Recently, the weather in Saigon turns out to be a little chilly. I guess the cold here is nothing to foreigners, especially those are from countries where there is winter and snow. However, it is funny that the weather is around 28oC to 30oC is considered to be cold to Saigonese already.
Did you know that the cold weather is one the signal of Lunar New Year, the biggest holiday in Vietnam?
I asked some of my foreign friends if they know anything about Lunar New Year. I was surprised that eight over ten people answered that they did not know much about Lunar New Year. The only thing that my friends know about Lunar Year clearly is the fact that they are allowed to take a long break and go on vacation.
Checking my knowledge, I recognize that my background of the biggest holiday in country is also limited. Therefore, I decided to make a research about Lunar New Year and share to foreigners.
1. The Story Behind Lunar New Year
Lunar New Year is known as Chinese New Year or Spring Festival. This festival is rooted years ago and far older than both religious, Buddhism and Daoism. Like Easter and Passover, Lunar New Year is celebrated in Spring.
Behind the centuries-old celebration of Lunar New Year, there was a mythical story about a monster. The monster preying on villagers is described to look like a lion Its name is Nian (年), which is also the Chinese word for “year.” Nian was so fierce that it scared villagers badly.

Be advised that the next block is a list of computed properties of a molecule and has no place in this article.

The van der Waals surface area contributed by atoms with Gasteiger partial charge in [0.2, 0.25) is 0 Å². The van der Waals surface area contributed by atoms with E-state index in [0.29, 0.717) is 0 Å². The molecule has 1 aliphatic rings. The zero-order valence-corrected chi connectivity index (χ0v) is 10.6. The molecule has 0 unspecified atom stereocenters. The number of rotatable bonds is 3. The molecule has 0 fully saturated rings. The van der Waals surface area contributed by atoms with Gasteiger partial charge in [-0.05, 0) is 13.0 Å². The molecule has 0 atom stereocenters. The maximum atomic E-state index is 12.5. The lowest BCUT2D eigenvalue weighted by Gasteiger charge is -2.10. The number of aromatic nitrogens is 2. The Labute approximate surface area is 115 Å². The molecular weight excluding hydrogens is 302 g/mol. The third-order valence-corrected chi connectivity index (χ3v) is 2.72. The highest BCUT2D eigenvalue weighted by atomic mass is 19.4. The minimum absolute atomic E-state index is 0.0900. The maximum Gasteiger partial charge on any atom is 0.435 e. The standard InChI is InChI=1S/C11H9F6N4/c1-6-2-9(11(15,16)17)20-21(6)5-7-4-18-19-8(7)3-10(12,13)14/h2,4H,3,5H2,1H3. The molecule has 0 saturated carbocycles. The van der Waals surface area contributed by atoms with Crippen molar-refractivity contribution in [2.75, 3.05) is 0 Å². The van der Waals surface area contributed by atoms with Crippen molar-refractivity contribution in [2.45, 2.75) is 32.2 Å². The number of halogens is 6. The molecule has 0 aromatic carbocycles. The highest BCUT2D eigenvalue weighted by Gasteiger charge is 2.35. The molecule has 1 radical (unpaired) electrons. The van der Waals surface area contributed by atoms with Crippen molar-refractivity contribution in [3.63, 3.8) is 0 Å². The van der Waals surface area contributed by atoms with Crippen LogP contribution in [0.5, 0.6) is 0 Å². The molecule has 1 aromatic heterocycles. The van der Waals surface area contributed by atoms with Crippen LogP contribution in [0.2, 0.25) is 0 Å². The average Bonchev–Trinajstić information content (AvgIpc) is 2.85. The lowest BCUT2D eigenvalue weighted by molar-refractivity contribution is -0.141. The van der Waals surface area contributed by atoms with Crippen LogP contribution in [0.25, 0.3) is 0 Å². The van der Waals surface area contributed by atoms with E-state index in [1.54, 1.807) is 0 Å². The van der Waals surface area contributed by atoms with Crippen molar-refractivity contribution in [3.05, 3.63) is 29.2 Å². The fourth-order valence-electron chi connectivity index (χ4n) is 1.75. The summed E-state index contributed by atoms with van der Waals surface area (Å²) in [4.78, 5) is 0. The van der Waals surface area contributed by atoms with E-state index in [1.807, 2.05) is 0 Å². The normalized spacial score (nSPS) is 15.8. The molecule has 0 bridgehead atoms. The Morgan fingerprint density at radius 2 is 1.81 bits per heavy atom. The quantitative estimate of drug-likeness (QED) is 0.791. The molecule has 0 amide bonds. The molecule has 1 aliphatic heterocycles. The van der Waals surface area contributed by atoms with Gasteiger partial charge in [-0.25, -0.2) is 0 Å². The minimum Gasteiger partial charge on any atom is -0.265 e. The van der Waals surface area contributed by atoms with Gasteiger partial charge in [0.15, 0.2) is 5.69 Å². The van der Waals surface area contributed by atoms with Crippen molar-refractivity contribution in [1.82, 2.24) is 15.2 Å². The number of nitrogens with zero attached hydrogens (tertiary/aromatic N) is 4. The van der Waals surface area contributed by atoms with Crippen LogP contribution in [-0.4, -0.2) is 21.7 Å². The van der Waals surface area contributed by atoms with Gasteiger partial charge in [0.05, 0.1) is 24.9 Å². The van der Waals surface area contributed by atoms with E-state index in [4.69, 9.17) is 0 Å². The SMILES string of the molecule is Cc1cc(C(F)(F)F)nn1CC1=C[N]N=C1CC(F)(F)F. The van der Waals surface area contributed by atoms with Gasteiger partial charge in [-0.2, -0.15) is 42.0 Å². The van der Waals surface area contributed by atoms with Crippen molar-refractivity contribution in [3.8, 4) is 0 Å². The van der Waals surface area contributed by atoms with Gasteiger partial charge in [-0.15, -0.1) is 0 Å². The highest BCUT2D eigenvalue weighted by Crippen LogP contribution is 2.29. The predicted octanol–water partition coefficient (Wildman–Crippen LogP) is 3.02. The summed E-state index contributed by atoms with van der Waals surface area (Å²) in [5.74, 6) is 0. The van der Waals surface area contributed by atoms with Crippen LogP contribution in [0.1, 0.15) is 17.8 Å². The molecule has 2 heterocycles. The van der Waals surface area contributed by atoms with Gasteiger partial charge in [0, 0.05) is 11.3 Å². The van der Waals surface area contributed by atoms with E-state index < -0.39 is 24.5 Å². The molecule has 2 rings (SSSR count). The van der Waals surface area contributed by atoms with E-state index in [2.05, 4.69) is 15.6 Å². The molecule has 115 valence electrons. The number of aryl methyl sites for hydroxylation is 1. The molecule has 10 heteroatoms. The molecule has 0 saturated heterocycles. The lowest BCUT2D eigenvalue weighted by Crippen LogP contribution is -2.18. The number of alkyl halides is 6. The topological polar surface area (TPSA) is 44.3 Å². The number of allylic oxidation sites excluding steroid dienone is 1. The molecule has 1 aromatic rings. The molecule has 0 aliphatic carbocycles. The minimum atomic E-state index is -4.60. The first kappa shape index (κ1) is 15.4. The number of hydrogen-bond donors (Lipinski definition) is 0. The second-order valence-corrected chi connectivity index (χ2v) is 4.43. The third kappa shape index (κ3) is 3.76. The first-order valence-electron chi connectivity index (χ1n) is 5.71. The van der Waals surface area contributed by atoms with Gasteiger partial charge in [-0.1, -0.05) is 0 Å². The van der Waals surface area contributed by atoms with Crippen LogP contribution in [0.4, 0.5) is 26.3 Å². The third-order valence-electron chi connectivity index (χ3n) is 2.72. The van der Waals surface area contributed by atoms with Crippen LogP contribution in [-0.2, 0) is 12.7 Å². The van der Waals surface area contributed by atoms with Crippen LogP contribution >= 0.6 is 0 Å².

Fortunately, there was an old wise man knowing the weaknesses of Nian. He counselled the villagers to ward off the monster by making noises with drum and firecrackers and hanging cutout and scrolled paper on their doors. Eventually, Nian was conquered by the villagers.To remember the date ‘passing of the Nian, Chinese people celebrating Lunar New Year annually.
2. Is the Lunar New Year Fixed?
Averagely, Lunar New Year lasts for about 23 days and is not fixed. Normally ends on the 15th day of the first Lunar month which is determined according to the moon’s orbit around earth.
3. The Lunar New Year Is Not Only for Chinese People
Most people think that the Lunar New Year is just a Chinese tradition, however, this event is celebrated in many countries in Asia, including China’s geographic neighbors, Hong Kong, Macau, Singapore, Taiwan, Indonesia, Laos, Malaysia, the Philippines, Thailand and Vietnam, and countries whose cultures are interacted with China extensively, such as Korea. Tibetans, Bhutanese, Mongolia and Japan.
Because of the cultural differences, there are some typical customs reflecting the particular traditional traits of the countries; however, people in those countries always cook an abundance of traditional food and decorate house with red. Moreover, it is also common to see the dragons dancing through parades on the streets to flow away the bad spirits.
There is a video on HuffingtonPost illustrating clearly the differences between Chinese, Korean, and Vietnamese Lunar New Year. Check it down!
4. The Year of Dog
Every Lunar New Year is symbolized a Chinese zodiac sign. There are 12 Chinese zodiac signs including rat, ox, tiger, rabbit, dragon, snake, horse, sheep, monkey rooster, dog, and pig.
2018 is The Year ot The Dog, which is the eleventh in the 12-year cycle of Chinese zodiac sign. Because dogs are people’s best friends which understand the human’s spirit and obey its master, regardless that the owner is wealthy or not. Moreover, dog is also an auspicious animal; therefore, if a dog happens to come to a house in the Year of The Dog, it is perceived that much luck will come.
I have learned much knowledge about Lunar New Year after writing this article.
I hope you would enjoy reading this article and gain some background of Lunar New Year.
Happy Lunar New Year.